Questionnaires [TOP]

Two widely known instruments were used to evaluate QoL and symptoms: the European Organization for Research and treatment of Cancer-Quality of Life Questionnaire (EORTC QLQ-C30) and the Memorial Symptom Assessment Scale (MSAS). Good validity and reliability measures of these two instruments have been established in several studies (Aaronson et al., 1993; Aaronson, Bullinger, & Ahmedzai, 1988; Lundh Hagelin, Seiger, & Fürst, 2006; Montazeri et al., 1999; Portenoy et al., 1994; Sprangers et al., 1998).

The EORTC QLQ-C30 assesses five functional scales (physical, role, cognitive, emotional, and social), three symptom scales (fatigue, pain, and nausea and vomiting), and a global health status and quality of life scale (GHS/QoL). The remaining five single items assess other symptoms commonly reported by cancer patients (dyspnea, insomnia, appetite loss, constipation, and diarrhea). According to the scoring manual of the EORTC QLQ-C30, all items are transformed to a scale from 0 to 100, where higher scores indicate better functioning. With regard to the symptom subscales, higher scores indicate the presence of more symptoms/ problems.

The MSAS measures 32 psychological and physical symptoms in terms of prevalence, frequency, severity, and distress. The mean scores (frequency, severity, and distress of the symptoms) are computed for 11most prevalent physical symptoms (MSAS-PHYS), for five most prevalent psychological symptoms (MSAS-PSYCH), and for the total symptoms (TMSAS). A demographic section was added by the authors.

The instrument was translated to Lebanese Arabic using the back-translation method (Varricchio, 2004); it was validated for cultural appropriateness by four experts in the field. The experts suggested removing two items from the MSAS; feeling irritable and feeling drowsy because they are respectively very similar in meaning when translated to Lebanese Arabic to two other symptoms; feeling nervous and dizziness that are already being assessed in the MSAS. The instrument was then pilot tested on ten oncology patients and no further adjustments were needed.

Data Collection Procedure [TOP]

Data collection was initiated after receiving Institutional Review Board approval from the American University of Beirut. Two trained interviewers and a research assistant were in charge of securing the informed consents and conducting face to face interviews. The personal interview method was adopted because it is viewed as the best method to ensure high quality data and low percentage missing items. All the interviews were carried out separately in a private setting/room available at the three oncology units of the center. Data were collected over a one-year period and sample size secured.

Statistical Analysis [TOP]

Sample characteristics were analyzed using frequencies (N), percentages, means and Standard Deviations (SD). For the EORTC QLQ-C30 and MSAS, scores were computed according to the scoring guidelines provided by the authors of the instruments (Fayers et al., 2001; Portenoy et al., 1994).

Internal consistency of the EORTC QLQ-C30 and the MSAS Lebanese Arabic translated versions were assessed using Cronbach’s alpha coefficients; where a value of ≥0.70 was sought (Nunnally & Bernstein, 1994).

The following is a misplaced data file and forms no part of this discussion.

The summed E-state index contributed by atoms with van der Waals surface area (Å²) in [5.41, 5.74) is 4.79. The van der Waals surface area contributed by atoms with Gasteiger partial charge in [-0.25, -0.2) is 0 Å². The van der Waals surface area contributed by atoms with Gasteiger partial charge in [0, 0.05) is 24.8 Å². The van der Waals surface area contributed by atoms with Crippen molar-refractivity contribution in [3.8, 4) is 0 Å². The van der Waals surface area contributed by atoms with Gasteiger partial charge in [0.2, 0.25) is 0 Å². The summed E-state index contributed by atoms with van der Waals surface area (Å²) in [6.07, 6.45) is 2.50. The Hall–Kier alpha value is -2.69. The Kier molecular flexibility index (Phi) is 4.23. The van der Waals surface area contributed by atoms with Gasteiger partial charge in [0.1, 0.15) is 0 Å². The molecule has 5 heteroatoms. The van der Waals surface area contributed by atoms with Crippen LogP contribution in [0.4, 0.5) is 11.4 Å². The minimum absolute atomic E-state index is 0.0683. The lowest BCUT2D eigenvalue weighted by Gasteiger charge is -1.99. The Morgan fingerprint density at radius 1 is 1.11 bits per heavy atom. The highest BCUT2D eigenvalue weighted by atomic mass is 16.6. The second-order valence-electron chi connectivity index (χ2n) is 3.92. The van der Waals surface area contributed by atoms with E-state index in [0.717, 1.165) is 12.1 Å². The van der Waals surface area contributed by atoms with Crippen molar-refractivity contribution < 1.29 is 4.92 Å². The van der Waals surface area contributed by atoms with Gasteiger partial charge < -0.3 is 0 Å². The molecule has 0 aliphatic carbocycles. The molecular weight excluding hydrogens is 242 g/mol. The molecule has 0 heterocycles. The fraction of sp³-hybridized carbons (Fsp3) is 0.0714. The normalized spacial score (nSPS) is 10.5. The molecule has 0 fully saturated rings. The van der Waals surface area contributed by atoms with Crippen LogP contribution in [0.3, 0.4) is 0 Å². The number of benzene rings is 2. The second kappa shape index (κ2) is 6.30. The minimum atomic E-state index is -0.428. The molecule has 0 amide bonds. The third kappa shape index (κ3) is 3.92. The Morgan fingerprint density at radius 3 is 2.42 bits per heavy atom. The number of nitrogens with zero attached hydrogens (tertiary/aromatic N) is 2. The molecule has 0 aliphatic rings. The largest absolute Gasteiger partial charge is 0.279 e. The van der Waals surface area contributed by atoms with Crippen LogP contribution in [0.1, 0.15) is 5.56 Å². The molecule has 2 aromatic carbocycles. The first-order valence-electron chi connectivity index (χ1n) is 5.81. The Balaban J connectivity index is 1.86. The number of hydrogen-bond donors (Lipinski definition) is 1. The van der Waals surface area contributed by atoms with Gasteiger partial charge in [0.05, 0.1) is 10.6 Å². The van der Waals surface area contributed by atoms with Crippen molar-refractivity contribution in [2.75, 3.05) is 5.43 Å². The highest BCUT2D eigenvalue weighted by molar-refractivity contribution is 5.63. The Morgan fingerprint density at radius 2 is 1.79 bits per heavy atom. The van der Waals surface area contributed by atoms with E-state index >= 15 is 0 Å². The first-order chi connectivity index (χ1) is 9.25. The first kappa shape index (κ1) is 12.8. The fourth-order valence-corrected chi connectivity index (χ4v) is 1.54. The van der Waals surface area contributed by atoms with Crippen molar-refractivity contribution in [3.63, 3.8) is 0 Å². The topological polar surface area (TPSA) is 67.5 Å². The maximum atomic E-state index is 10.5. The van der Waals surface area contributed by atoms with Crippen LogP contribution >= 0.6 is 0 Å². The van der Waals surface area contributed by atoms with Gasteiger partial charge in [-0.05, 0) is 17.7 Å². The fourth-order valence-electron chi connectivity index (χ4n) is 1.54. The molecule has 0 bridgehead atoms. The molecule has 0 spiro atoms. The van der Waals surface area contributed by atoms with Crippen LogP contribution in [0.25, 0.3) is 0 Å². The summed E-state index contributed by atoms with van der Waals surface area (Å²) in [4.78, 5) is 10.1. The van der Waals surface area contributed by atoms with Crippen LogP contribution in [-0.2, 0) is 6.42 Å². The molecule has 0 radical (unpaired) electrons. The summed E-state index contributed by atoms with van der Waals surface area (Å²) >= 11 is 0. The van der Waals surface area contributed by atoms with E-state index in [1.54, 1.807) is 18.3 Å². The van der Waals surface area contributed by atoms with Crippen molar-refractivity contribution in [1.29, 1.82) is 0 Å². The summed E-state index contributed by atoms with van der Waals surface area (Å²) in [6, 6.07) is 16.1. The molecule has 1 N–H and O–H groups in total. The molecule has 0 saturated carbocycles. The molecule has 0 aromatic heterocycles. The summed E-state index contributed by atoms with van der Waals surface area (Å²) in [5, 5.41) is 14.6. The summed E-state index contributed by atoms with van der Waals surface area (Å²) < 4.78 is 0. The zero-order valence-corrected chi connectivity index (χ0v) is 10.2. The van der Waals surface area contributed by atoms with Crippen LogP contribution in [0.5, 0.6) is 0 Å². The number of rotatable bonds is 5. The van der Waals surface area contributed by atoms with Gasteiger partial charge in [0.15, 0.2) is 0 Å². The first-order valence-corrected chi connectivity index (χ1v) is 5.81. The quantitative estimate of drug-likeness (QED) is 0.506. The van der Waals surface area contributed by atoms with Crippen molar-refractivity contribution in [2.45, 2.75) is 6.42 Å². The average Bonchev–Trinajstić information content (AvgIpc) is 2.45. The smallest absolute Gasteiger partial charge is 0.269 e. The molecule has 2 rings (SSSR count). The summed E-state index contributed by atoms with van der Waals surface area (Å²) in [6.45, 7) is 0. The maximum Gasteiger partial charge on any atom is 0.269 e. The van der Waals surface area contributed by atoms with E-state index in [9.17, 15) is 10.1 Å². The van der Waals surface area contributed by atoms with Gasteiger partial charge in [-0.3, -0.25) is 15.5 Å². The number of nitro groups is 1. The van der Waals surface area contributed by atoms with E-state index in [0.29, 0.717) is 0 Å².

Pearson correlations were computed between GHS/QoL and the EORTC QLQ-C30 functioning scales and between GHS/QoL and the MSAS symptoms scales.

The ability of the factors to predict GHS/QoL was investigated using linear regression analyses. A separate model was created to investigate predictors of the five different functioning scales: physical, role, emotional, cognitive, and social functioning. A second model was created to investigate predictors of the EORTC QLQ-C30 symptoms scales; a third model was created to investigate predictors of the MSAS symptoms scales: psychological, physical, and total; and a fourth model was created to investigate predictors of the demographic and clinical characteristics of the participants namely gender, age, social status, educational level, primary cancer site, time since diagnosis, treatment received, and presence of metastasis. Dummy variables were computed for the categorical variables (social status and educational level).The final model was created combining all the significant predictors of the first four models. A probability level of 0.05 was used for statistical significance. The statistical package used was SPSS, version 19.

Results [TOP]

Participants’ Characteristics [TOP]

The majority of the interviews (95%) were conducted with patients in the outpatient units (patients coming for same day treatment). Only 49 patients refused to take part in the study due to lack of time, feeling sleepy or tired. Table 1 summarizes the clinical and demographic characteristics of the 200 participants who took part in the study. The majority of the sample was female (63%), married (78%), unemployed (60%), and with up to university education (46%). The most prevalent cancer site was breast cancer (44.5%), the mean time since diagnosis was 30.61 (SD = 40.84) months; metastasis to other cancer sites was reported by 34.5%, and the most common treatment received was chemotherapy (60%). Significant differences between males and females were seen for age, employment status, marital status, primary cancer site, and treatment received (chemotherapy and hormone therapy) (Table 1).

Table 1

Characteristics of Participants (N = 200)

Characteristic Total Males Females
N (%) 74 (37%) 126 (63%)
Age
Mean (SD) 54 (13.60) 57.77 (15.26) 51.89 (11.99)
18-34 17 (8.50%) 7 (9.50%) 10 (7.90%)
35-54 87 (43.50%) 19 (25.70%) 68 (54.00%)
≥55 96 (48.00%) 48 (64.90%) 48 (38.10%)
Employment
Employed 80 (40.00%) 42 (56.80%) 38 (30.20%)
Unemployed 120 (60.00%) 32 (43.20%) 88 (69.80%)
Educational level
Up to elementary 37 (18.50%) 11 (14.90%) 26 (20.60%)
Up to secondary/technical 71 (35.50%) 25 (33.80%) 46 (36.50%)
Up to university 92 (46.00%) 38 (51.40%) 54 (42.90%)
Marital status
Married 156 (78.00%) 61 (82.40%) 95 (75.40%)
Single 25 (12.50%) 11 (14.90%) 14 (11.10%)
Divorced/separated/widowed 19 (9.50%) 2 (2.70%) 17 (13.50%)
Primary cancer site
Breast 89 (44.50%) 1 (1.40%) 88 (69.80%)
Gastro-Intestinal system 36 (18.00%) 25 (33.80%) 11 (8.70%)